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Round barrow 240m south west of Hatcliffe Manor House

List Entry Summary

This monument is scheduled under the Ancient Monuments and Archaeological Areas Act 1979 as amended as it appears to the Secretary of State to be of national importance. This entry is a copy, the original is held by the Department for Culture, Media and Sport.

Name: Round barrow 240m south west of Hatcliffe Manor House

List entry Number: 1019866

Location

The monument may lie within the boundary of more than one authority.

County:

District: North East Lincolnshire

District Type: Unitary Authority

Parish: Hatcliffe

National Park: Not applicable to this List entry.

Grade: Not applicable to this List entry.

Date first scheduled: 09-May-2001

Date of most recent amendment: Not applicable to this List entry.

Legacy System Information

The contents of this record have been generated from a legacy data system.

Legacy System: RSM

UID: 34701

Asset Groupings

This list entry does not comprise part of an Asset Grouping. Asset Groupings are not part of the official record but are added later for information.

List entry Description

Summary of Monument

Legacy Record - This information may be included in the List Entry Details.

Reasons for Designation

Bowl barrows, the most numerous form of round barrow, are funerary monuments dating from the Late Neolithic period to the Late Bronze Age, with most examples belonging to the period 2400-1500 BC. They were constructed as earthen or rubble mounds, sometimes ditched, which covered single or multiple burials. They occur either in isolation or grouped as cemeteries and often acted as a focus for burials in later periods. Often superficially similar, although differing widely in size, they exhibit regional variations in form and a diversity of burial practices. There are over 10,000 surviving bowl barrows recorded nationally (many more have already been destroyed), occurring across most of lowland Britain. Often occupying prominent locations, they are a major historic element in the modern landscape and their considerable variation of form and longevity as a monument type provide important information on the diversity of beliefs and social organisations amongst early prehistoric communities. They are particularly representative of their period and a substantial proportion of surviving examples are considered worthy of protection.

The round barrow 240m south west of Hatcliffe Manor House is a very well- preserved example of a prehistoric burial mound. Very few barrows nationally have escaped disturbance by either antiquarians or agriculture.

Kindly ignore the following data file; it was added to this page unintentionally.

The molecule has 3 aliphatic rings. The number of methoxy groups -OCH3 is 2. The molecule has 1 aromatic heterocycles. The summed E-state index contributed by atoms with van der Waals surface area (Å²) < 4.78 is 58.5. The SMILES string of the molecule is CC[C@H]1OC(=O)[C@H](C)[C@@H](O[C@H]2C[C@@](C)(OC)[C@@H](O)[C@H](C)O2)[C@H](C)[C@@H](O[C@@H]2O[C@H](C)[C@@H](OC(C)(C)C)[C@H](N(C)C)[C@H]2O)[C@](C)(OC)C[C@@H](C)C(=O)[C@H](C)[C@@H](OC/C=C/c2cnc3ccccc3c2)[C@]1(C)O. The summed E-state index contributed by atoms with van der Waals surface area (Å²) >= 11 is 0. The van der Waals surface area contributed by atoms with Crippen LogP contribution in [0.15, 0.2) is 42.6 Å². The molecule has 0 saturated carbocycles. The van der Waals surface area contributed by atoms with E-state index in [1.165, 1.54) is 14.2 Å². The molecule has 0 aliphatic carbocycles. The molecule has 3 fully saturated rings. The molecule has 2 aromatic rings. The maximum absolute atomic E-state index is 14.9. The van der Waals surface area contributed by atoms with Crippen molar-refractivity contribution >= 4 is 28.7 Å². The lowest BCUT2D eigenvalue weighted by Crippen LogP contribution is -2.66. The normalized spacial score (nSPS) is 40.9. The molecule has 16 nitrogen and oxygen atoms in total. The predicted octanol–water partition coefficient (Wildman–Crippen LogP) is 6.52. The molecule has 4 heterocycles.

History

Legacy Record - This information may be included in the List Entry Details.

Details

The monument includes the earthwork and associated buried remains of a prehistoric burial mound sited at the top of a low rise overlooking the rear of Hatcliffe Manor House. The round barrow is a slightly oval mound, 30m east-west and 35m north-south, which stands about 3m high. It is gently rounded so that its top is a nearly level area 9m in diameter. Although there are no obvious indications of an encircling ditch, excavation of other examples of round barrows in the region have shown that even where no encircling depression is discernible on the modern ground surface, ditches immediately around the outside of the mound frequently survive as infilled features, containing additional archaeological deposits. A margin to allow for such an infilled ditch up to 3m wide is thus also included within the monument. It is thought that this has never been ploughed, or disturbed by excavation in the past. It is very prominent in the local landscape and is faced directly by the rear of Hatcliffe Manor. The barrow may thus have formed a deliberate landscape focus for the manor house, acting as a backdrop to the original gardens to the rear of the house.

MAP EXTRACT The site of the monument is shown on the attached map extract. It includes a 2 metre boundary around the archaeological features, considered to be essential for the monument's support and preservation.

Selected Sources

Other
Record cards, Sites & Monuments Record, 1221, (2000)

National Grid Reference: Unknown

Map

Map
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The above map is for quick reference purposes only and may not be to scale. For a copy of the full scale map, please see the attached PDF - 1019866 .pdf

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This copy shows the entry on 12-Dec-2017 at 12:19:24.

End of official listing